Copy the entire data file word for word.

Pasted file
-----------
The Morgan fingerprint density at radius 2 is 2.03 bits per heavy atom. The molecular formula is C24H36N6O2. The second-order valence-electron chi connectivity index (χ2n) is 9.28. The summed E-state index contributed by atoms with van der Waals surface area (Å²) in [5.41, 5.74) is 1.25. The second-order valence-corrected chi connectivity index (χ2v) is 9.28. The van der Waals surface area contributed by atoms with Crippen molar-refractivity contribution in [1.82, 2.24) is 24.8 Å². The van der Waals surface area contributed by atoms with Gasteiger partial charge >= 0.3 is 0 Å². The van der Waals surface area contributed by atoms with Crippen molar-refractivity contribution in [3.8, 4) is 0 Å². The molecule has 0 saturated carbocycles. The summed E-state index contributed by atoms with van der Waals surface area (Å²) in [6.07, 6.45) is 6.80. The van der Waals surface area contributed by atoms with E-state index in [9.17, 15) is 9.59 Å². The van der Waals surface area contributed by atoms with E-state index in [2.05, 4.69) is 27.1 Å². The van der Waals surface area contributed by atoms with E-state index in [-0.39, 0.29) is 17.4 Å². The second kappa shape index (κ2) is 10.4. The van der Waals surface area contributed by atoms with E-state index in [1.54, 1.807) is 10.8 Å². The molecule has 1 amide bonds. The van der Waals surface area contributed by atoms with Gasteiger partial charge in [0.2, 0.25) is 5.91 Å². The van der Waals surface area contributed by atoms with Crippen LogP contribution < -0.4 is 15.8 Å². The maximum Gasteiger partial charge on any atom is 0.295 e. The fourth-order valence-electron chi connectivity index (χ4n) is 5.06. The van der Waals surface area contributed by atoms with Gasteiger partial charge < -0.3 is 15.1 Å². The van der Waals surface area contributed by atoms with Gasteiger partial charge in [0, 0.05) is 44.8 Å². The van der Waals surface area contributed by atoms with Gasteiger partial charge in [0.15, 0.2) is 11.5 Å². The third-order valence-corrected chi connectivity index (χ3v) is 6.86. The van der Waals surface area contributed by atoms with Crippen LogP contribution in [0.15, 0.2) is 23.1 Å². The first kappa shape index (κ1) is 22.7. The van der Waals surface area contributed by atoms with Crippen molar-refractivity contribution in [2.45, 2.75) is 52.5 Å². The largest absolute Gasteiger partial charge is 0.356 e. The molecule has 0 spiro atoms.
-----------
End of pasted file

The Morgan fingerprint density at radius 2 is 2.03 bits per heavy atom. The molecular formula is C24H36N6O2. The second-order valence-electron chi connectivity index (χ2n) is 9.28. The summed E-state index contributed by atoms with van der Waals surface area (Å²) in [5.41, 5.74) is 1.25. The second-order valence-corrected chi connectivity index (χ2v) is 9.28. The van der Waals surface area contributed by atoms with Crippen molar-refractivity contribution in [1.82, 2.24) is 24.8 Å². The van der Waals surface area contributed by atoms with Gasteiger partial charge >= 0.3 is 0 Å². The van der Waals surface area contributed by atoms with Crippen molar-refractivity contribution in [3.8, 4) is 0 Å². The molecule has 0 saturated carbocycles. The summed E-state index contributed by atoms with van der Waals surface area (Å²) in [6.07, 6.45) is 6.80. The van der Waals surface area contributed by atoms with E-state index in [9.17, 15) is 9.59 Å². The van der Waals surface area contributed by atoms with E-state index in [2.05, 4.69) is 27.1 Å². The van der Waals surface area contributed by atoms with E-state index in [-0.39, 0.29) is 17.4 Å². The second kappa shape index (κ2) is 10.4. The van der Waals surface area contributed by atoms with E-state index in [1.54, 1.807) is 10.8 Å². The molecule has 1 amide bonds. The van der Waals surface area contributed by atoms with Gasteiger partial charge in [0.2, 0.25) is 5.91 Å². The van der Waals surface area contributed by atoms with Crippen LogP contribution < -0.4 is 15.8 Å². The maximum Gasteiger partial charge on any atom is 0.295 e. The fourth-order valence-electron chi connectivity index (χ4n) is 5.06. The van der Waals surface area contributed by atoms with Gasteiger partial charge < -0.3 is 15.1 Å². The van der Waals surface area contributed by atoms with Gasteiger partial charge in [0, 0.05) is 44.8 Å². The van der Waals surface area contributed by atoms with Gasteiger partial charge in [0.15, 0.2) is 11.5 Å². The third-order valence-corrected chi connectivity index (χ3v) is 6.86. The van der Waals surface area contributed by atoms with Crippen LogP contribution in [0.15, 0.2) is 23.1 Å². The first kappa shape index (κ1) is 22.7. The van der Waals surface area contributed by atoms with Crippen molar-refractivity contribution in [2.45, 2.75) is 52.5 Å². The largest absolute Gasteiger partial charge is 0.356 e. The molecule has 0 spiro atoms.